Statue of Joan of Arc in Meridian Hill Park, Washington, D.C.
Credit: Image courtesy of American Memory at the Library of Congress.
Joan of Arc is likely one of France's most famous historical figures, and has been mythologized in popular lore, literature, and film. She is also an exceptionally well-documented historical figure. Available online through EDSITEment resources and links are transcripts of two of her trials and other archival records such as letters Joan dictated. Through such firsthand accounts students can trace Joan's history from childhood, through her death, and on to her nullification trial. Reading the words of laborers, pages, knights, and clerics provides some authentic historical context for a charismatic and complicated figure. Students completing the lesson will better understand Joan's place in the history of the Hundred Years' War: what motivated her, enabled her successes, and brought about her demise and posthumous vindication.
You will be assigning excerpts from the trial transcripts to small groups of students. Allow time in class, or at home, for students to read their assigned excerpts and to prepare members of the group to role-play the person or persons in the excerpt and then, no longer role-playing, to answer questions and/or lead discussion reflecting on the excerpt. Begin by sharing the following brief excerpt with the class: Jean D'aulon: 1456 (Joan's Steward), from the words, "Moreover, that, the next day …" to "from the hands of the enemy …". Note: The "Deponent" is the steward who is giving the testimony. Discuss the information the steward provides:
Now, assign the excerpts you want the students to use.
NOTE: The excerpt titles in the LaunchPads link directly to the page in the transcript on which the excerpt begins. Often, more than one excerpt may be found on that page. Scroll down the page as necessary to find the specific title.
The excerpts from the trial for each group are available here as Student Launchpads. Students should access the links to the testimony for their group, either Group One or Group Two. All of the testimony is available from Saint Joan of Arc's Trials accessible through a link from EDSITEment resource The Labyrinth. Once they have read the excerpts assigned to their group, students should begin by creating a list of questions similar to those given in the example of Jean D'aulon above. Students should be encouraged to seek out both what information is in the excerpt, as well as telling omissions. Students should revisit the questions raised in the previous activity and seek to answer them.
They should also seek to answer more general questions about what these excerpts from the trials tell us about Joan of Arc.
After each account is offered, the group leads the class in briefly discussing the excerpt. Class members point to and discuss testimony they believe reflects on any of the questions students raised. After all of the accounts have been discussed, ask volunteers to suggest one or two exemplary theses they believe answer key questions raised previously. Students should compare and contrast the testimony of the two trials and discuss theses explaining what underlies the differences in their tone and content.
Now each student should develop a thesis in answer to one of the student-raised questions. In the assessment phase of this lesson, this thesis will become the basis of an essay.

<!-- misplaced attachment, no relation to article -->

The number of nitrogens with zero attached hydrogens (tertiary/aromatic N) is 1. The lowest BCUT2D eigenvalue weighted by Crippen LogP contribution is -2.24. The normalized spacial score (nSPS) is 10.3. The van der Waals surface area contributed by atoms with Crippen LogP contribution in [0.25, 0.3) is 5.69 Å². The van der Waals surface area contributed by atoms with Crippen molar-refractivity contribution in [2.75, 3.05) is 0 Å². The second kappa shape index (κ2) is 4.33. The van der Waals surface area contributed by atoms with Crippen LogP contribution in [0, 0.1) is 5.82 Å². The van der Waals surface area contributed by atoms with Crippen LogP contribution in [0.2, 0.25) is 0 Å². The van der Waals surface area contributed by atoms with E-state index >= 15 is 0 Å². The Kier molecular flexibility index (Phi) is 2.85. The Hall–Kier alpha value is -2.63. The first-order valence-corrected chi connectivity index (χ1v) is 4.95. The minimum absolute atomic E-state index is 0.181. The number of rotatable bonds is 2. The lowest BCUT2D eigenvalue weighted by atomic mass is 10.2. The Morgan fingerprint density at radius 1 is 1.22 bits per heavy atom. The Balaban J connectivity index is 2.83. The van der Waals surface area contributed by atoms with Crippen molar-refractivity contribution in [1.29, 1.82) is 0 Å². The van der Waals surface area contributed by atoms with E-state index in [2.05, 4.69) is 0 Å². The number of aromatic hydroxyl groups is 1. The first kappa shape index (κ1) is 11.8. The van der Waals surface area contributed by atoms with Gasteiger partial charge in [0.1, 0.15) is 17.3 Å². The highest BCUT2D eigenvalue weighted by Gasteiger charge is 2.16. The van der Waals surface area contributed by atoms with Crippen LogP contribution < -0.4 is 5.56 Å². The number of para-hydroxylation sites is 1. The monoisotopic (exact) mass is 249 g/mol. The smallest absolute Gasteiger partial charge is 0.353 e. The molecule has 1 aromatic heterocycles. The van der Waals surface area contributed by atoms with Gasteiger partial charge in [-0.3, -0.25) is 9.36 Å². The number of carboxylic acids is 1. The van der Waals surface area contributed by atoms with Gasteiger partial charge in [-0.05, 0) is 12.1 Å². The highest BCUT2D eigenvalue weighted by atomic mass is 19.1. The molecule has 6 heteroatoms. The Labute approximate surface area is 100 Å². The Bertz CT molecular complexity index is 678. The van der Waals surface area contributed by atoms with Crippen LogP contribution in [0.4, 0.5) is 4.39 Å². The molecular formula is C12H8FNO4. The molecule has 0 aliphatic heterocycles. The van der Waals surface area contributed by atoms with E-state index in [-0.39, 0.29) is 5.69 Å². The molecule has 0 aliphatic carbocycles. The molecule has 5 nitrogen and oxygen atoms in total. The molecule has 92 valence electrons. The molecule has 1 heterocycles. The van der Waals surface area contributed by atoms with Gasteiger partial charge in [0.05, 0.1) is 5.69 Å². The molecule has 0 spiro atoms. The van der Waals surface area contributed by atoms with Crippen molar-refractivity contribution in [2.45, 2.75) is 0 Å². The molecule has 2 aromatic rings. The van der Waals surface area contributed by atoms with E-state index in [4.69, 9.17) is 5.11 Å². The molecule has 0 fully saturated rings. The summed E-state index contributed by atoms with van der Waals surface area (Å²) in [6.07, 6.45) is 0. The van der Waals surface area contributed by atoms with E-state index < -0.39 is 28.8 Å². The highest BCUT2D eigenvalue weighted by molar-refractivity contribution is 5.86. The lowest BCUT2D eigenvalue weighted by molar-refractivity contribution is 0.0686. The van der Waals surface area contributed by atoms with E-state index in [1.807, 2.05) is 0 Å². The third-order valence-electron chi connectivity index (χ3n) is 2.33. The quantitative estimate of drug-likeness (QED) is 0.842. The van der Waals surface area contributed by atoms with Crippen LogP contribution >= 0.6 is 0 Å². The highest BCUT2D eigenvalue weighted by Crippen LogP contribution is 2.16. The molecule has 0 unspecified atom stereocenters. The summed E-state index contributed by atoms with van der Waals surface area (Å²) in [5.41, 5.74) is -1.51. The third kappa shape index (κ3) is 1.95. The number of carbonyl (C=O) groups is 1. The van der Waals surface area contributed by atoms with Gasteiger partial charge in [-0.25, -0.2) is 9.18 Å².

In this activity students will be reading two brief biographies of Joan of Arc. The goal is to raise important questions the biographies leave unanswered. While students are reading the biographies you may also find it useful to share with students the Interactive Maps accessible through a link from EDSITEment resource The Labyrinth, which will allow students to follow along with Joan's movements. Depending on the size of your class, have students work independently, in small groups, or in the whole class setting as they read two brief biographies of Joan of Arc. Two biographies of Joan of Arc accessible through links from EDSITEment sources are:
Neither of these biographies is comprehensive and each has a point of view that intrudes on the text. As each biography is read, the students should
Review the basic facts of Joan's life that are common to all of the biographies. Then, compile a list of the questions students have raised. In the whole class setting, take one or two student generated questions and discuss the kind of evidence a historian might look for in an attempt to answer the question. For example, to understand how a peasant girl could rally the French forces, it would be useful to have the testimony of someone in the French army speaking about his view of Joan. Reading Joan's words about her military and political strategies would be instructive. If one could find the account of an Englishman defending Orleans, it would be invaluable.
In order to best understand the story of Joan of Arc you may wish to begin by discussing the historical context in which she lived, and the Hundred Years War in which she took part. From the class text or other source, give the students some background on the rather confusing relations between England and France and how they affected conditions in France. You might begin by sharing with the class the brief excerpt from The Treaty of Troyes from Hundred Years War, from the EDSITEment resource Internet Medieval Sourcebook.
Then share the excerpt on the same page about conditions in France.
Ask the students to complete essays supporting the theses they developed using at least some evidence from the firsthand accounts as support. Pose the following questions as guidance:
3 class periods